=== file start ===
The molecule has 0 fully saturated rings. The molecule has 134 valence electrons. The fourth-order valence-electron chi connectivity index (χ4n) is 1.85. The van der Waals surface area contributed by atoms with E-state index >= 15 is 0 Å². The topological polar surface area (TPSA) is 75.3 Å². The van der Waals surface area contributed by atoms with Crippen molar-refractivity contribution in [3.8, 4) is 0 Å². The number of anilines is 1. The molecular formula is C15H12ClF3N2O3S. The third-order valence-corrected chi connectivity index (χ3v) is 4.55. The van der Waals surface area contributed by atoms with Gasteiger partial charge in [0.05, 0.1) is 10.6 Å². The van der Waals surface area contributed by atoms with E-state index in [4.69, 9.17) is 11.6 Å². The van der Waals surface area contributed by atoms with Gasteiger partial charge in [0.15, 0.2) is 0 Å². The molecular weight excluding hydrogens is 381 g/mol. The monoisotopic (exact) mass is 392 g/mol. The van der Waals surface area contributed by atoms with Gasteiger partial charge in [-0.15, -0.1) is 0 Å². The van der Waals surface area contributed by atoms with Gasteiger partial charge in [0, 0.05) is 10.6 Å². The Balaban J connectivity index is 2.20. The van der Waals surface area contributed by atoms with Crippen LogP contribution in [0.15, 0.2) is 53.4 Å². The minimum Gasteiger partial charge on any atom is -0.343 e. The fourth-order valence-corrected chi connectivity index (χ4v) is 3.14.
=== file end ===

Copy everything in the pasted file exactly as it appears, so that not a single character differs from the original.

The molecule has 0 fully saturated rings. The molecule has 134 valence electrons. The fourth-order valence-electron chi connectivity index (χ4n) is 1.85. The van der Waals surface area contributed by atoms with E-state index >= 15 is 0 Å². The topological polar surface area (TPSA) is 75.3 Å². The van der Waals surface area contributed by atoms with Crippen molar-refractivity contribution in [3.8, 4) is 0 Å². The number of anilines is 1. The molecular formula is C15H12ClF3N2O3S. The third-order valence-corrected chi connectivity index (χ3v) is 4.55. The van der Waals surface area contributed by atoms with Gasteiger partial charge in [0.05, 0.1) is 10.6 Å². The van der Waals surface area contributed by atoms with E-state index in [4.69, 9.17) is 11.6 Å². The van der Waals surface area contributed by atoms with Gasteiger partial charge in [0.15, 0.2) is 0 Å². The molecular weight excluding hydrogens is 381 g/mol. The monoisotopic (exact) mass is 392 g/mol. The van der Waals surface area contributed by atoms with Gasteiger partial charge in [-0.15, -0.1) is 0 Å². The van der Waals surface area contributed by atoms with Gasteiger partial charge in [0, 0.05) is 10.6 Å². The Balaban J connectivity index is 2.20. The van der Waals surface area contributed by atoms with Crippen LogP contribution in [0.15, 0.2) is 53.4 Å². The minimum Gasteiger partial charge on any atom is -0.343 e. The fourth-order valence-corrected chi connectivity index (χ4v) is 3.14.